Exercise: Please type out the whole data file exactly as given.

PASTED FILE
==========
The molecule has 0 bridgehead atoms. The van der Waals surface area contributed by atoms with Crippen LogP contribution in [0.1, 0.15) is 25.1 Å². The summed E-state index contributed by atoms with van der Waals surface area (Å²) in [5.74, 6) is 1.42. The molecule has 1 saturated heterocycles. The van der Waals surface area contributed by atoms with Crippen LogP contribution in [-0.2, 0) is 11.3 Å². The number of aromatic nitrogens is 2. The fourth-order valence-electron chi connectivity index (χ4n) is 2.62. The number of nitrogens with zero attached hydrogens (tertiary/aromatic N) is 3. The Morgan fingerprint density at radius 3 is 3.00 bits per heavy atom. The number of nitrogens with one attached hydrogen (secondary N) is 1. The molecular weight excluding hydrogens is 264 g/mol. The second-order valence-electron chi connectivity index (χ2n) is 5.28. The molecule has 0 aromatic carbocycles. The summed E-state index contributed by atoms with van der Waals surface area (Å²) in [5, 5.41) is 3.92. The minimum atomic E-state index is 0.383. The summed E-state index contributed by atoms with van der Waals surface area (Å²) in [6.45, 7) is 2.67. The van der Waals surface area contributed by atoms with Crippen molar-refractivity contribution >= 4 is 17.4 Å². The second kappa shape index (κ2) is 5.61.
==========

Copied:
The molecule has 0 bridgehead atoms. The van der Waals surface area contributed by atoms with Crippen LogP contribution in [0.1, 0.15) is 25.1 Å². The summed E-state index contributed by atoms with van der Waals surface area (Å²) in [5.74, 6) is 1.42. The molecule has 1 saturated heterocycles. The van der Waals surface area contributed by atoms with Crippen LogP contribution in [-0.2, 0) is 11.3 Å². The number of aromatic nitrogens is 2. The fourth-order valence-electron chi connectivity index (χ4n) is 2.62. The number of nitrogens with zero attached hydrogens (tertiary/aromatic N) is 3. The Morgan fingerprint density at radius 3 is 3.00 bits per heavy atom. The number of nitrogens with one attached hydrogen (secondary N) is 1. The molecular weight excluding hydrogens is 264 g/mol. The second-order valence-electron chi connectivity index (χ2n) is 5.28. The molecule has 0 aromatic carbocycles. The summed E-state index contributed by atoms with van der Waals surface area (Å²) in [5, 5.41) is 3.92. The minimum atomic E-state index is 0.383. The summed E-state index contributed by atoms with van der Waals surface area (Å²) in [6.45, 7) is 2.67. The van der Waals surface area contributed by atoms with Crippen molar-refractivity contribution >= 4 is 17.4 Å². The second kappa shape index (κ2) is 5.61.